- it’s basically reverse order of operations.
- so let’s try that out on our example.
- first, we need to subtract 3 from both sides.
- and then we would divide both sides by 3.
- it's the same basic concept for all equations!
- now go try some practice problems on your own!
- okay, so now we know how to solve equations with addition, subtraction, multiplication,and division. but what if the equation had two- or more- of those?
- you've completed lesson 3!
- let’s start this lesson off with an example:
- but wait! is that a negative i see?
- if we divided both sides by 3, it would become -x = 2
- but that’s not x =
- so how would we get rid of the negative?
- well, two negatives make a positive, right?
- so if we divided both sides by -3…
- … it would become x = - 2
- now let’s try a harder example:
- as with every equation, we start by undoing the addition or subtraction to the x.
- now we need to multiply by negative 3 to undo division by negative 3
- you've completed lesson 4!
- like the last few lessons, we’re going to start this lesson off with an example as well!
- oh no! there are variables on both sides, but we only know how to solve equations with variables on one side!
- so we need to move one of the variables over to the other side. let’s go with moving 2x.
- if we wanted to get rid of addition or subtraction on one side, what would we do?
- we would add back or subtract away that amount!
- so we need to subtract 2x
- now both variables are on one side!
- now we need to subtract 2x from 3x. in order to do that, we just need to subtract their coefficients, or the numbers that they’re being multiplied by.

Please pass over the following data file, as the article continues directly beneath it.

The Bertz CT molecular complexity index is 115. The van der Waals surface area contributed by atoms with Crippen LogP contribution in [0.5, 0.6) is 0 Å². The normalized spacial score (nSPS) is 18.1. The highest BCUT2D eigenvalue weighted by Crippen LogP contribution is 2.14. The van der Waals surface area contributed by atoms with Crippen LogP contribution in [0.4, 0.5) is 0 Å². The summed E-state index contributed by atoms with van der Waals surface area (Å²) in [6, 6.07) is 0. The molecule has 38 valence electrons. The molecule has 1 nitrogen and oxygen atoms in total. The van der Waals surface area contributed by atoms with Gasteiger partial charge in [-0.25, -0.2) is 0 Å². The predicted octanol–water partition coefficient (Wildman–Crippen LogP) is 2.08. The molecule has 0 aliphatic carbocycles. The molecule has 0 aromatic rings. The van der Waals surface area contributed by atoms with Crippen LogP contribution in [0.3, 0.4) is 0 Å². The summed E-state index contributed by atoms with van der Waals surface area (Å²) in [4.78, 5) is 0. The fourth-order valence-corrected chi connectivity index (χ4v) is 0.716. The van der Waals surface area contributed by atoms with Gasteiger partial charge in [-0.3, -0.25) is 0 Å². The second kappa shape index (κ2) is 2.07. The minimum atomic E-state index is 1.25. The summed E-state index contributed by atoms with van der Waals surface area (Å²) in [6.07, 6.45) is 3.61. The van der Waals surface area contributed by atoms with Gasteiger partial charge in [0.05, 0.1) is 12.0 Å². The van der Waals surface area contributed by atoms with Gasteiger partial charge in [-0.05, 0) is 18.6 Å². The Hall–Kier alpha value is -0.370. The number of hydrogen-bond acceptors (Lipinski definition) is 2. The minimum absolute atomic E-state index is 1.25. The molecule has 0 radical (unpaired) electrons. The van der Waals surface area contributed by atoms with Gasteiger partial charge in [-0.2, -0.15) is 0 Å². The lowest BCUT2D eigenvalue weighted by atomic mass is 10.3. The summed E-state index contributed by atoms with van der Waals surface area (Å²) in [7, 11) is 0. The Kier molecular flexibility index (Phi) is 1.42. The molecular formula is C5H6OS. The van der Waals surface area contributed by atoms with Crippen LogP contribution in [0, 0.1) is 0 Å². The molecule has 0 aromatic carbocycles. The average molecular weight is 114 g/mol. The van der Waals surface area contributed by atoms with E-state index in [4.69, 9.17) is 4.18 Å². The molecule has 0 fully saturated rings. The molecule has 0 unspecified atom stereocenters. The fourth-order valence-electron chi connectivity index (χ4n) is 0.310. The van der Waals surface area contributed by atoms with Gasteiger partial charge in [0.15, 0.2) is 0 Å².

- 1 times anything won’t change it, so x = -2
- let’s do some more practice with adding variables together:
- you can think of that as 1x + 1x = 2
- 1 + 1 is 2, so that would be 2x = 2
- this is called simplifying an equation. we always want to do this before we start solving.
- remember, though, you can only simplify with variables that are the same! you wouldn’t be able to simplify 2x + 3y, because x and y are different!
- you also can’t simplify 2x + 1, because one of them has the variable x, and the other has no variable.
- however, you would want to simplify 2 + 2 or 3x + x
- now that you know all this, go use your knowledge to do some practice problems!
- you've completed lesson 5!
- 3x/3 + 2 = 2x - 3
- 3x/7 = x/7 * 2 + 7
- 7x/7 + 5 = 2x * 3 + 40
- you've completed lesson 6!
- we’re going to start this lesson off with…
- you guessed it…
- first, we could simplify the 3/3x like a fraction.
- the 3’s reduce, making the equation 3x = x
- now all we need to do is subtract x from both sides…
- and then divide by 2…
- now for another example!
- since there is only multiplication in 3x * 3, and multiplication is commutative, we can think of it like 3 * 3 * x, and only multiply the two 3’s.
- now all we need to do is subtract x…
- now another example! keep it up!
- first, we need to make sure only one side has a variable. since it’s negative 3x, we would need to add 3x in order to make it zero. anything plus or minus zero is itself, so it would only be 10 on the right side.
- now, just like we’ve done with other equations, we need to subtract 2 from both sides.
- now we need to divide both sides by 8.
- okay! that wasn’t too bad, right? now let’s do another slightly harder example!
- first, we would need to make sure that the variable is only on one side, so we would need to subtract x/3.
- now we just need to subtract 2x/3 and x/3 like we would any other fraction- the denominators stay the same, the numerators are added/subtracted.
- then we would need to multiply both sides by 3.